Up Next: personalised Mass Communication

A friend of mine has a view that advertising will be dead quite soon.

Having done publishing and advertising for many years, I don’t think so, but I believe it will radically evolve.

Because I like advertisements when they help me find what I need, especially when I forget I need it.

I always wonder, why instead of asking me, all these web services try to profile me, to categorize me and to guess what I may need?

Why bombard me with useless daily offers based on wrong guesses and don’t try to ask me what I am really looking for?

Even if they ask, they offer me tons of choices, instead of offering few or accepting plain English responses. A bit of intelligence would help those services to dramatically increase their effectiveness.

For example, the business partner of mine is 57. Whenever he fills in his date of birth online he starts to receive offers of goods and services for retired people. None of these services is smart enough to google him (or at least to ask him) to find out that he is a super marathon runner, who have run almost 300 marathons and 3000 miles across different deserts.

At the same time, some systems try to go to another extreme and collect my personal preferences without my permission.

personalised mass communications have a big future yet to come. We could glimpse how it can work in the movie The Game (1997) in the episode where Nicholas Van Orton is viewing financial news on TV mixed with the messages addressed directly to him by the same anchorman. You can watch this episode here (the video will start from 5:04) and notice how he starts paying attention when his name is just mentioned for the first time (at 5:17).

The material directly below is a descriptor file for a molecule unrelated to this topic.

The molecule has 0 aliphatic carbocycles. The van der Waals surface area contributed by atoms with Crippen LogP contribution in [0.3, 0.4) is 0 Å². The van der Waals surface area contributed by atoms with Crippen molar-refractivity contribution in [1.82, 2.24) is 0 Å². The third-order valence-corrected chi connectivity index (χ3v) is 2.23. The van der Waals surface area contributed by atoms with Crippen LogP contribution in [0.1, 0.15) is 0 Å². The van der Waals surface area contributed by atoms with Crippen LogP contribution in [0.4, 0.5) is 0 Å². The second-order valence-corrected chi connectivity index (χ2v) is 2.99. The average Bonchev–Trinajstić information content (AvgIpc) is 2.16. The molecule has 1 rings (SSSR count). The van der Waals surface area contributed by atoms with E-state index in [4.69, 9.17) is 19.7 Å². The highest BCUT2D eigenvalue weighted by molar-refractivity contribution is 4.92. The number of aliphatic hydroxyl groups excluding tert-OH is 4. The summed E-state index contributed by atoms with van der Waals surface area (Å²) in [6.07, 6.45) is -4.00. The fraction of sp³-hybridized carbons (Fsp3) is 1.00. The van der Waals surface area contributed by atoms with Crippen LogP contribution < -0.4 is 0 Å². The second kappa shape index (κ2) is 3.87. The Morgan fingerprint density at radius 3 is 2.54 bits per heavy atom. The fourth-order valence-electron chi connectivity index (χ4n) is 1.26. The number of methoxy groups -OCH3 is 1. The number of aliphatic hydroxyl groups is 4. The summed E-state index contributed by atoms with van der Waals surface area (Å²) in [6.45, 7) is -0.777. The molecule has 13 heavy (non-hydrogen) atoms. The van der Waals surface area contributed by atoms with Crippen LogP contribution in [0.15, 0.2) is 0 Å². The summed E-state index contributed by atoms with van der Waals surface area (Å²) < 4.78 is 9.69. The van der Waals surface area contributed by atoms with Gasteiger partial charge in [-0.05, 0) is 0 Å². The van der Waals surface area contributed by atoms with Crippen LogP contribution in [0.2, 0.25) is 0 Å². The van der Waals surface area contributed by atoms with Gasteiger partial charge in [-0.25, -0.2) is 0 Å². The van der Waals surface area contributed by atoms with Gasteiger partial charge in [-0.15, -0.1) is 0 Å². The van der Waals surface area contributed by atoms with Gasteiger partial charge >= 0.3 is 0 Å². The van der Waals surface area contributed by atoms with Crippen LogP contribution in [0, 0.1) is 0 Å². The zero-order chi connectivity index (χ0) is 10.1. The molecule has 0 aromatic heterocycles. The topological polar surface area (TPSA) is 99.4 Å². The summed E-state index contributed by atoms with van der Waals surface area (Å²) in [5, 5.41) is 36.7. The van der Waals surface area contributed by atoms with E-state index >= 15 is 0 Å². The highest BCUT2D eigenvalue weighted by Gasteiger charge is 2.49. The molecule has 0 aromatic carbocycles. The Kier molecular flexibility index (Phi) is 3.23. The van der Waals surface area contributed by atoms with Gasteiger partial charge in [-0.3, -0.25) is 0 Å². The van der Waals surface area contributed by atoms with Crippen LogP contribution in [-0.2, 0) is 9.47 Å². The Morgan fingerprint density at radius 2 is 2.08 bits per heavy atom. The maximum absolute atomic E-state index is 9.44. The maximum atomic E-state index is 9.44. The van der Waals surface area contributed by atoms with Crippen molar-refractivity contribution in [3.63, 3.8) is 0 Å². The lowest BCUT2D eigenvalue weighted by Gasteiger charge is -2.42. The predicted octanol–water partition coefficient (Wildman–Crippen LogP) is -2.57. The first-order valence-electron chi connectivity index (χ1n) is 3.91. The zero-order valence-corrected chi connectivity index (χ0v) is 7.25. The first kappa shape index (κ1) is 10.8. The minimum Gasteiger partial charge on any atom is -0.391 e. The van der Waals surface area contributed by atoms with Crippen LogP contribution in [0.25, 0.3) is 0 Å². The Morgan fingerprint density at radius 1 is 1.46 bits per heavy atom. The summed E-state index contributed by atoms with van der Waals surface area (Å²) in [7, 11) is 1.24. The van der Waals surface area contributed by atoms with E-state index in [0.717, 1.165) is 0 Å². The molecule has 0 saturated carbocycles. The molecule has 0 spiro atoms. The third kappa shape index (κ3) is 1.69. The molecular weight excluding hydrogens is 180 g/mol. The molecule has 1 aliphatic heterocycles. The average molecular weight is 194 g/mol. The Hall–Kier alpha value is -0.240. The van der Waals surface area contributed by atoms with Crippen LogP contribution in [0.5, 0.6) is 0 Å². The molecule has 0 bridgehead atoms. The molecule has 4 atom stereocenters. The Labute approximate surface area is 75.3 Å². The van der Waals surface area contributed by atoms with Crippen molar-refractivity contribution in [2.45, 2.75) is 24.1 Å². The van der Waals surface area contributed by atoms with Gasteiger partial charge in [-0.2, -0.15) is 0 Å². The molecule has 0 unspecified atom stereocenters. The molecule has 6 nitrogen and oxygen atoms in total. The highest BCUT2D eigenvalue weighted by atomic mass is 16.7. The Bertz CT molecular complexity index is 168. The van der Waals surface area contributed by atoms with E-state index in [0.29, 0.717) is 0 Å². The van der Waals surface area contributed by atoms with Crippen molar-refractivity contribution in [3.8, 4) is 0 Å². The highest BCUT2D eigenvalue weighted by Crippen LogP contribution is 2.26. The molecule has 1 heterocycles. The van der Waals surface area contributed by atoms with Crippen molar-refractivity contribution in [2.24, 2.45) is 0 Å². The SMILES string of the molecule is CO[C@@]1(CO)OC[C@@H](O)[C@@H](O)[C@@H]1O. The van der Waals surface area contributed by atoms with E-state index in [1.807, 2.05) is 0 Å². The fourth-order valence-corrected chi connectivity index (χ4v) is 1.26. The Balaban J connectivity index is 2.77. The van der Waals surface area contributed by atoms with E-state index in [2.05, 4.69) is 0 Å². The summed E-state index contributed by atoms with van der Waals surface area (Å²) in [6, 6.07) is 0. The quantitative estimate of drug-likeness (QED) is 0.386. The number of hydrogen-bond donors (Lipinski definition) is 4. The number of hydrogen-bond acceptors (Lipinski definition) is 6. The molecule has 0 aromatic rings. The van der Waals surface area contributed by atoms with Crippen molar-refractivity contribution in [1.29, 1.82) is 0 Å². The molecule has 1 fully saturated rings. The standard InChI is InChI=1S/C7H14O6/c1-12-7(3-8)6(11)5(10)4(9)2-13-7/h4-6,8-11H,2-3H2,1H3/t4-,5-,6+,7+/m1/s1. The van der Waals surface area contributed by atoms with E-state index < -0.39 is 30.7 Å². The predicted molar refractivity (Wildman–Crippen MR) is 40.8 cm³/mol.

Our names are the most powerful keys to our attention and still most automated systems fail to use them properly – out of multitude of automated Xmas messages received this year none used my first name. No wonder I pay little attention.

But just using (and abusing as some mass marketers do) our names is not good enough – what follows should be relevant to us (the same video at 5:29 and at 5:55). Otherwise we will react as we would on the street when a stranger calls our name – we lose interest even faster than we have expressed it, as if being embarrassed.

So it is still a long way to improve and to personalise mass communication even at the existing technology level, and it will yet take some R&D to make a personalised TV feed a reality.

But when it happens it will be a fascinating new life of advertising.

And we will pay as much attention to mass communication systems as they pay us. Σ

PS Please scroll this video to 5:04.

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